Fall is a lovely season. It is a time of change and discovery lending all of us opportunities for learning and engaging with our little ones outdoors and indoors. If you are fortunate enough to have a toddler who is transitioning from non-verbal to verbal communication join us as we explore a few games, activities and signs that capture the very heart of the season.
Dressing Up For Fall
Say goodbye to swimming trunks, sunglasses & shorts and get ready to teach your baby new and wonderful signs that will empower her to seek comfort and warmth as needed. When you are ready to show your toddler new clothing suitable for the season make sure you prioritize comfort and fit. I remember our little one using the sign for hurt the first time she tried on a pair of hand-me-down boots.
If your toddler is ready this is a great time to work on motor skills teaching him tasks such as zipper up and zipper down, button up and button down as well as put on and take off with clothing items such as jackets, scarfs and hats. This is also the perfect season to learn to wipe our boots or shoes before going inside. Learning this skill early will set the stage for a neat and successful winter.
Among others, here are a few signs we can learn as we explore warmer clothing for the season.
To sign sweater hands move down from chest to waist at the same time as if in putting on a sweater.
To make the baby sign for coat take both hands and make them into fists with thumbs up. Move the two fists up and down in front of the chest.
To sign scarf your hands will make the motion that mimics tying a scarf around your neck with a single knot.
To sign gloves brush your fingers on your dominant hand, over your non-dominant hand. Then do the reverse, running the fingers of your non-dominant hand over the fingers of your dominant hand. The sign resembles someone putting on a pair of gloves.
To sign boots you start by doing the sign for shoes, taking two closed fists and bumping them together. Then you open your strong hand and touch it on the inside of your weak arm’s elbow – as if to show that the boots come up high on your arm.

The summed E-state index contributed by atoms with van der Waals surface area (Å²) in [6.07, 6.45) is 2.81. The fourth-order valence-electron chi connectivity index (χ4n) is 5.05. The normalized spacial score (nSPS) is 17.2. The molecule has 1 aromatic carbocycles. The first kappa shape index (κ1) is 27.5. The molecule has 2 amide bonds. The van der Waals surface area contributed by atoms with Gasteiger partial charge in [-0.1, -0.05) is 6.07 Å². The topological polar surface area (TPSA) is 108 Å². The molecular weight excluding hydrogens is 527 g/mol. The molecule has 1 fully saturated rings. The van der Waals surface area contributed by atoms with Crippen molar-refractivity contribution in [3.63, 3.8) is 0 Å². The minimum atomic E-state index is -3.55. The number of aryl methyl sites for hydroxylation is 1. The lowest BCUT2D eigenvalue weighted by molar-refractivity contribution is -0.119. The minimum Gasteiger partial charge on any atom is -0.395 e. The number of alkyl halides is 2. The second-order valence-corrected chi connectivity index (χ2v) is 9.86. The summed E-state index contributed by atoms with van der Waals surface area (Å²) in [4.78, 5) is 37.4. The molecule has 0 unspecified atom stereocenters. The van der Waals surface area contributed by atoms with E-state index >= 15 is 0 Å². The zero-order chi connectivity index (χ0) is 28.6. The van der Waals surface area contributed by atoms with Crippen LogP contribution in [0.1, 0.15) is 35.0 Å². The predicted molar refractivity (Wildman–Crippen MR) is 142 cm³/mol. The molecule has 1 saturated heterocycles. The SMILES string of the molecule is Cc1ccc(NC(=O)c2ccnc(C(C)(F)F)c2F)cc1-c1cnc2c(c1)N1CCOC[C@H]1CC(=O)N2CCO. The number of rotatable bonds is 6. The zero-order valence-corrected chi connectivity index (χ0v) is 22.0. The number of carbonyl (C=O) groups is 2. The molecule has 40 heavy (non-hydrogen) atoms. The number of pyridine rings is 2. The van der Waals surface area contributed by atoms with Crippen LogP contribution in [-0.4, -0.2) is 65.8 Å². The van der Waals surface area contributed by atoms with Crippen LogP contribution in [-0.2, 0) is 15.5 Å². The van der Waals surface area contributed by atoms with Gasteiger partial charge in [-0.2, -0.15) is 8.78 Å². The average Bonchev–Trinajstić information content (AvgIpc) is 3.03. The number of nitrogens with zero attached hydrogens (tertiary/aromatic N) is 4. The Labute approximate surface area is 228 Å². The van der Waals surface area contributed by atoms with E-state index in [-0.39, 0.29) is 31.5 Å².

Discovering the Great Outdoors
This is perhaps the most beautiful part of the season. Observing change, learning about nature and discovering celebrations that will be the foundation of cherished memories.
Our favorite toddler-friendly activity is also the simplest and most accessible to all of us. Walk outdoors and collect the gifts of nature. You can use leaves and seeds to create simple crafts and take the opportunity to teach your baby how to sign and say words relevant to the season. We love to make little collages using glue, paper and bits of nature.
The leaf sign looks a lot like a leaf hanging from a branch, waving in a gentle breeze. Your weak hand acts like the branch. You point the index finger on your weak hand and make your other fingers into a fist.
To sign seed use your dominant hand with all fingers pointed downward. Grab an imaginary seed and open and close your hand as in dropping seeds.
To sign rain, open up both hands, and starting with your hands above your head and bring them down. Your fingers are like the raindrops drifting down.
To sign stick both hands meet together at the center making two circles with thumb and index as if in holding a stick. Pull your hands out and away from your body.
The sign for park is achieved by combining the sign for grass with the sign for area or space.
Celebrating The Holidays
This season lends us two magical opportunities for family and fun. Thanksgiving and Halloween are among the most memorable childhood holidays. Embrace the season and get busy teaching your little one family traditions and games that will stay in their hearts forever.
There are so many seasonal activities related to the holidays we would not know where to start. We love making homemade candy and cookies and allowing our toddlers to do simple sprinkle-based decorations. We also set time aside to make turkey or pilgrim and native hats.
The sign for Turkey looks like outlining the wattles on a turkey. Taking the index finger and thumb pointing down, move your hand from your chin down to your chest.
To sign pumpkin your non-dominant hand goes into a fist and flicking it with your forefinger on your dominant hand. The sign is like you are testing the surface of pumpkin to make sure it is good.
To sign candy take your index finger and touching it to the back of your jaw. Twist the finger back-and-forth.
To sign halloween cover your face with both hands palms slightly curved and uncover your face right away as in playing peek-a-boo.
To sign ghost have both hands meet with index and thumb, move the upper or dominant hand upwards while waving slightly as if a genie was coming out of a bottle. Your non-dominant hand remains still.
If you are new to signing we encourage you to explore all the wonderful products we have compiled aimed at helping your baby communicate from birth to his preschool years. Our favorite is the Ultra Baby Sign Language Kit. This awesome kit contains twelve resources aimed at engaging in learning using all your senses. The kit contains Baby Signing Time DVDs, audio recordings with popular songs, flash cards, chart and teaching guides. An absolute value for less than $120